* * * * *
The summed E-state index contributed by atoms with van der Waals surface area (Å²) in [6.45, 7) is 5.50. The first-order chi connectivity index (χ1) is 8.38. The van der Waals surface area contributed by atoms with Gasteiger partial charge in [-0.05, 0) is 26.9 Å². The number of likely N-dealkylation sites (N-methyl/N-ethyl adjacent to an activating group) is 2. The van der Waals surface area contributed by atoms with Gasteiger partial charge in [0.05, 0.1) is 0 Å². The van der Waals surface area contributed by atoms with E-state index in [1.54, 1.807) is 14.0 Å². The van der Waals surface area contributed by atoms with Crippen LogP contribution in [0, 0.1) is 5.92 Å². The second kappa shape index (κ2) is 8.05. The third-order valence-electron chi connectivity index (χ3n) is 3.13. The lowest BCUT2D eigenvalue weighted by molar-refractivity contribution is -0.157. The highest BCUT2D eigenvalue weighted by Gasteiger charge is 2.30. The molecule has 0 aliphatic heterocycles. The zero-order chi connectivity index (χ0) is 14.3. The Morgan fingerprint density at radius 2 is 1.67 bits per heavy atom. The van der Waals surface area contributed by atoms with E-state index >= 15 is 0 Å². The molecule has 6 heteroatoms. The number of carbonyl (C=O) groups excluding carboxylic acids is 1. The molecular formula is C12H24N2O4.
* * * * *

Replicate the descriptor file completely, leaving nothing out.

The summed E-state index contributed by atoms with van der Waals surface area (Å²) in [6.45, 7) is 5.50. The first-order chi connectivity index (χ1) is 8.38. The van der Waals surface area contributed by atoms with Gasteiger partial charge in [-0.05, 0) is 26.9 Å². The number of likely N-dealkylation sites (N-methyl/N-ethyl adjacent to an activating group) is 2. The van der Waals surface area contributed by atoms with Gasteiger partial charge in [0.05, 0.1) is 0 Å². The van der Waals surface area contributed by atoms with E-state index in [1.54, 1.807) is 14.0 Å². The van der Waals surface area contributed by atoms with Crippen LogP contribution in [0, 0.1) is 5.92 Å². The second kappa shape index (κ2) is 8.05. The third-order valence-electron chi connectivity index (χ3n) is 3.13. The lowest BCUT2D eigenvalue weighted by molar-refractivity contribution is -0.157. The highest BCUT2D eigenvalue weighted by Gasteiger charge is 2.30. The molecule has 0 aliphatic heterocycles. The zero-order chi connectivity index (χ0) is 14.3. The Morgan fingerprint density at radius 2 is 1.67 bits per heavy atom. The van der Waals surface area contributed by atoms with E-state index >= 15 is 0 Å². The molecule has 6 heteroatoms. The number of carbonyl (C=O) groups excluding carboxylic acids is 1. The molecular formula is C12H24N2O4.